[Research] Kinematic Data Capture Using Smart Devices

This summer I worked on kinematic data capture framework for KICR (Kinematic Information Capture and Reporting) system. This research is funded by Bucknell Program for Undergraduate Research, under supervisor of Professor Michael Thompson.
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Figure 1: My workspace

The KICR project‘s main goal is to develop a system that collects a ADHD patient’s movement data from mobile computing devices, which is then aggregated, analyzed, and delivered to a clinician as relevant, quantitative information. As part of the KICR project, my main job is to develop data capture app that collect sensor data of smartphone and have those data ready for analysis. We expected that the app is going to run for long time on the phone, so it is needed to optimize the app so that it use reasonable amount of phone resources. Although the framework is specifically designed for the KICR project, it can act as the tool for researcher to explore motion sensor data of mobile devices.
I developed the app on two different app development framework: PhoneGap, a multiplatform framework using HTML5 and Android native app development framework. PhoneGap platform is somewhat limited and also consume a lot of resources, so in the end I only focus on making the native Android app. To optimize resources, I put all sensor activities into background service so that it can still record even when the phone is sleeping. I also add some customizable features such as choosing sensor, leveraging sensor capture rate and email log files. The final output of the app is sensor log files in form of csv file, which is convenient for analysis.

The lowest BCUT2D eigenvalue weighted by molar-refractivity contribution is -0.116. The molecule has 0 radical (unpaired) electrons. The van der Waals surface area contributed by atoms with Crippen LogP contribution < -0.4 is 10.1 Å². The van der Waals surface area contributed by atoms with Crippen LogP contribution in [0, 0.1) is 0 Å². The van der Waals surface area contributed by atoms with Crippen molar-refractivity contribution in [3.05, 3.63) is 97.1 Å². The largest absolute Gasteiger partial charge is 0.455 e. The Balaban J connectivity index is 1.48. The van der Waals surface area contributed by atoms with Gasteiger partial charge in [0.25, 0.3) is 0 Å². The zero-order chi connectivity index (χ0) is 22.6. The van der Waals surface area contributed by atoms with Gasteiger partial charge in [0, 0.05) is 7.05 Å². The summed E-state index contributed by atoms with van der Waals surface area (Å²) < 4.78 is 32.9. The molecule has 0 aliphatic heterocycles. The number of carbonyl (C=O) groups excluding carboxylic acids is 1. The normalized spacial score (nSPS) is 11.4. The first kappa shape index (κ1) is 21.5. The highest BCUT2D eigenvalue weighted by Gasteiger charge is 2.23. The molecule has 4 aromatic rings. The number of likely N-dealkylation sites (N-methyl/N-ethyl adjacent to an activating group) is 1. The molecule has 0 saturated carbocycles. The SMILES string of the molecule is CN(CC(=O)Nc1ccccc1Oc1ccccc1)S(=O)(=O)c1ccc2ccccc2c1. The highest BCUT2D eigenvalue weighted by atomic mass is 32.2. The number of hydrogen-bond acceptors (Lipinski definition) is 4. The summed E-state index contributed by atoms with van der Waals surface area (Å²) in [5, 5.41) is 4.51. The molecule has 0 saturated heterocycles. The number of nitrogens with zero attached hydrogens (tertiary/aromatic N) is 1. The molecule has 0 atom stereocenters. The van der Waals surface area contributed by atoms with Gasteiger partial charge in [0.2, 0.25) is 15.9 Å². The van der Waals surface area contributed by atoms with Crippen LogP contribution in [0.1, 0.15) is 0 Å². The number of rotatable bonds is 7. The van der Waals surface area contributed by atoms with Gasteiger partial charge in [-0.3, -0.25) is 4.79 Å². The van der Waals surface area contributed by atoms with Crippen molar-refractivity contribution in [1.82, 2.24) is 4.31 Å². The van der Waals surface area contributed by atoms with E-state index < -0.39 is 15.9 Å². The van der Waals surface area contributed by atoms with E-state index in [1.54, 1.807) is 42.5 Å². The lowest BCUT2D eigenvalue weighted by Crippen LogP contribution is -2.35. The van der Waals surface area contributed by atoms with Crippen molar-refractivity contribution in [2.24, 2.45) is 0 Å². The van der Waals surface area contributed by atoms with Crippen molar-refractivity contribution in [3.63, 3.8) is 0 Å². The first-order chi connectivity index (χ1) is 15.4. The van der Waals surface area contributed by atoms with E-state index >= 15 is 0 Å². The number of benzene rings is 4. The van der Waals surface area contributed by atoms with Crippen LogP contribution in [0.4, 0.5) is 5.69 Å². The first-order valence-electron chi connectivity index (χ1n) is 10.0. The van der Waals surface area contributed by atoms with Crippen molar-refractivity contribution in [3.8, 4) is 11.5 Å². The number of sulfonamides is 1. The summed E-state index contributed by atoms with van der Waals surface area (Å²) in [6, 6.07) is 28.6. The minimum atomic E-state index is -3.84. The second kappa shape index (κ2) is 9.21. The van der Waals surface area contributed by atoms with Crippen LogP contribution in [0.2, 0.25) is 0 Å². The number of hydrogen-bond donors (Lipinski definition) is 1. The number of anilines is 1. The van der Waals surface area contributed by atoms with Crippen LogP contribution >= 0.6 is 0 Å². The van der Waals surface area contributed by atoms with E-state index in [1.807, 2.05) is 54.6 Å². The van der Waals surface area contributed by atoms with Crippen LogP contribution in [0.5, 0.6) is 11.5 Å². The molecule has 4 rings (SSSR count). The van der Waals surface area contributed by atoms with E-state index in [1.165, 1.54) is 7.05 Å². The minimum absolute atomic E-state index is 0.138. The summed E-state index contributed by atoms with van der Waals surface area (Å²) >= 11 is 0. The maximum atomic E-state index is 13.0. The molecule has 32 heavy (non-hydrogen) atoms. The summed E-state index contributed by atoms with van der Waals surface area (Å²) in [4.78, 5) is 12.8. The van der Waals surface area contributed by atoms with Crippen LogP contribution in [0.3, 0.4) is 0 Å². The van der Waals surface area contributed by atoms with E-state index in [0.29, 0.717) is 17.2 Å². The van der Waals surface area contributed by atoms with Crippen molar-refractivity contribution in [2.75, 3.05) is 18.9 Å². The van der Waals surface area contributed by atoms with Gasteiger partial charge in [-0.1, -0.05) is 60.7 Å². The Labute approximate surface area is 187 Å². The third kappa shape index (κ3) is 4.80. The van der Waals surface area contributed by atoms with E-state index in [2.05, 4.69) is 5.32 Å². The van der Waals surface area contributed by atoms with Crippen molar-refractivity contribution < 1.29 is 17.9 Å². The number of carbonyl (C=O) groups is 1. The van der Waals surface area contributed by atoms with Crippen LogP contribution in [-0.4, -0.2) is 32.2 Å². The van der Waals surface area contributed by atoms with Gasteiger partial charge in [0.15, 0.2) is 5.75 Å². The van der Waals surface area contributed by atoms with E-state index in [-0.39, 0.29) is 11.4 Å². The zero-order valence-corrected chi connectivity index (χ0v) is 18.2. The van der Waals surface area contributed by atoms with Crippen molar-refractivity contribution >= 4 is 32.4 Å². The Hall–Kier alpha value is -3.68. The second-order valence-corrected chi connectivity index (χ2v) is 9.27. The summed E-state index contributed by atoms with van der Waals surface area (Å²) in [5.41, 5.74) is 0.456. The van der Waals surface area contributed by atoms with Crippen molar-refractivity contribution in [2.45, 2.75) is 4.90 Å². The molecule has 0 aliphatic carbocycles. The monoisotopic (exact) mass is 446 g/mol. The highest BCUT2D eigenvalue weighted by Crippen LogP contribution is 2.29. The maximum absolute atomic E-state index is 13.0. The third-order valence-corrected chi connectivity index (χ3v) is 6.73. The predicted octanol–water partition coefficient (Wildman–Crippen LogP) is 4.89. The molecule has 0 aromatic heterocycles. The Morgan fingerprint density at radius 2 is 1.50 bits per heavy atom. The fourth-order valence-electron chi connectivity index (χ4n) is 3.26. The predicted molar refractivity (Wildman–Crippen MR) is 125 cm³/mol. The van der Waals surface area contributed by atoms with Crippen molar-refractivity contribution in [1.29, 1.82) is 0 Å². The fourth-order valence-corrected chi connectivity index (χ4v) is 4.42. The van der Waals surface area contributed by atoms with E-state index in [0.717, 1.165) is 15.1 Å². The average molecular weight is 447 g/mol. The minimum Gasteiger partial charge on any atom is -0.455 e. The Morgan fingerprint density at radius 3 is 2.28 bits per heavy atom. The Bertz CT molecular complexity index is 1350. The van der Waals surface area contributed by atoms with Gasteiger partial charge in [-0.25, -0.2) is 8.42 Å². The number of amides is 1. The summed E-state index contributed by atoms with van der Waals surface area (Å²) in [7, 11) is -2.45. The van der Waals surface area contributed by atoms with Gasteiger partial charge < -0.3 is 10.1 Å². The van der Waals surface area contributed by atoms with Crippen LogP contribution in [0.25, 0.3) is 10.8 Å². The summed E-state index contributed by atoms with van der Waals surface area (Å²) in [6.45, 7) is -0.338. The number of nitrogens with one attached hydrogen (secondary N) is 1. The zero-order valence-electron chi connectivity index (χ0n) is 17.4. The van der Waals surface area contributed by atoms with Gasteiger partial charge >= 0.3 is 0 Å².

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Figure 2: Human subject capture test

I did some analysis on app performance and the consistency of sensor log files, and the result is that the phone can capture data well. The app that I developed is used in fidget movement capture test with the purpose of understanding human’s movement data captured by the phone.

More details of my work can be found on Bucknell Website: Hang Ha ’18, electrical engineering, research
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Figure 3: My research poster